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PSYC 235 Notes Week 8.docx

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Queen's University
PSYC 235
Meredith Chivers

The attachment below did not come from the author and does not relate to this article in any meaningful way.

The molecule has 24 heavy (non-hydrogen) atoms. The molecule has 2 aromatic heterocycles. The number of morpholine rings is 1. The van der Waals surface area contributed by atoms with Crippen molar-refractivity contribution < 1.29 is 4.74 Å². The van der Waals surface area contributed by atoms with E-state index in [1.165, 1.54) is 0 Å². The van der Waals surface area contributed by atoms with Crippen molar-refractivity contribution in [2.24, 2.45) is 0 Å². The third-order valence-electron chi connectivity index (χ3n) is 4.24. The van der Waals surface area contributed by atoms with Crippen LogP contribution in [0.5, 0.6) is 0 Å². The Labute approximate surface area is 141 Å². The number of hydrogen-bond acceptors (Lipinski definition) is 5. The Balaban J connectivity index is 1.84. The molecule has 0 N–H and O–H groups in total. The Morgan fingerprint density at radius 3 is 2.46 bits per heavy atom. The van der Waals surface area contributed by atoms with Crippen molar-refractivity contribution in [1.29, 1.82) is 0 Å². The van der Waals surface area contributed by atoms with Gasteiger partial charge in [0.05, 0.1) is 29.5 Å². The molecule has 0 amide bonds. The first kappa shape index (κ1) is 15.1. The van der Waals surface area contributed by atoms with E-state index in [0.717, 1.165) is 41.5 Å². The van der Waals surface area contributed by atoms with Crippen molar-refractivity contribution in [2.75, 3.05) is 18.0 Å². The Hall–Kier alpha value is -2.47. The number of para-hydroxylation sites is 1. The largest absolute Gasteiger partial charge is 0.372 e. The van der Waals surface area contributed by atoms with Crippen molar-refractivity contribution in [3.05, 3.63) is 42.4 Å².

PSYC 235 Notes 05/11/2012 1:25:00 PM *guest lecture * Clinical forensic psychology  Clinical work at interface of psychology/law  Any juncture from riding with police, testifying at trial, offender assessment/treatment  Civil litigation  Fitness/criminal responsibility o Fitness -> fit to stand on trial  Person should not be subject to criminal justice system if they cannot participate in aspects of trial  Only time you can be able to force someone into getting treatment is to make them fit enough to stand trial (injection) -> hospital stay, medication  Criminal responsibility -> under Canadian criminal code  Not just to put someone into prison if they could not understand what was happening during the trial/could not control themselves during the legitimate crime-spree (due to having a mental disorder)  Substance abuse psychosis -> bat salts (eat someone’s face) so on a substance that it completely causes issues  Risk of violence, risk of sexual offending  Youth transfer to adult court o Adolescences having trouble with the law, should not be treated as adults  Dangerous offender/long term offender o Dangerous- committed serious violent offense (usually sexual) and history of this behaviour/little optimism in terms of prognosis (through treatment, etc.) consider to make them a dangerous offender  Lots of diagnostic testing, options for rehabilitation, etc.  Prison for life, release statistics for dangerous offenders are not ever usually released o Long-term -> new term, in between of dangerous/normal  History, yes violent  Possibility for rehabilitation  Not prison for life -> chunk of time, long term supervision  Big city= police units to keep their eyes on these people ASPD (antisocial personality disorder) overlaps with psychopathy  Most common DSM diagnosis (ASPD) o Criterion:  Pervasive pattern of antisocial behaviour across many domains  Not necessarily criminal behaviour  Lying/being deceitful  Break commitments, don’t follow through  Criteria for conduct disorder during adolescence o Pattern of behaviour, manifested in childhood o ADHD as a kid, ODD as a kid o Trouble at school o Young offender system o Trouble with peers/alone  Sounds like a tradition disorder, treated as such o Criteria -> not necessarily mental disorder, more of a label of people who behave in antisocial way  Useful label, is this really a disorder?  Not much brain differences in ASPD than “healthy” brains  Way its defined -> pervasive, persistent pattern o Penitentiaries -> majority of (male) federal inmates meet criteria for ASPD (70% of Kingston pen inmates, 50-60% of other prisons)  Dependent on how to get diagnosed/sentenced  Psychopaths o 20-30% of federal inmates are psychopaths o overlaps with ASPD definition of psychopathy  difference in personality  (Cleckley) case studies describe as charming, likeable, confident, shallow affect, empathetic, lacking in conscience, irresponsible, impulsive  reflected in an enduring pattern of manipulative, deceptive, selfish, parasitic (living off others) behaviour  best current measure is Hare Psychopathy Checklist- Revised Psychopathy diagnostic checklist (Hare Psychopathy Checklist- Revised, PCL- R)  Clinical forensic diagnosis  Emotional/Interpersonal o Glibness/superficial charm o Grandiose sense of self-worth o Pathological lying o Cunning/manipulative o Lack of remorse/guilt o Shallow affect o Callous/lack of empathy o Failure to accept responsibility  Antisocial Lifestyle o Need for stimulation o Parasitic lifestyle(live off others) o Poor behavioural controls o Early behaviour problems o Lack of realistic, longer-term goals o Impulsivity o Irresponsibility o Juvenile delinquency o Revocation of conditional release  Other items o Promiscuous sexual behaviour, many short-term marital relationships, criminal versatility  At least 30/40 items for diagnosis Psychopathy Factoids  Most are male  Earlier onset of antisocial behaviour o Become criminal before school  More extensive criminal histories o Higher frequency of crime, higher range o Nonpsychopathic -> have a particular crime (e.g. breaking and entering)  More instrumental (as opposed to reactive) violence o Reactive=emotional, someone gets upset, reaction to situation  Use weapons more often o More serious injury  More often have male/stranger victims o Most crimes= people you know o Context of accomplishing something  In the laboratory o Process verbal/emotional information differently o Less affected by consequences of actions o Less fearful (e.g. startle reflex) Sexual Offending  Different forms: children, young teens, adults; offline (most research here, traditional) & online (last 10 years, 15 in total, more interest in online sexual interactions, social networks -> males, engage in young girls) , contact (public point of view) & noncontact (exhibitionism -> to upset someone, where turn-on is, voyeurism-> looking through windows (traditional) online-> using webcams, etc.)  Explanations for sexual offending o Opportunistic pathway  Access to victims
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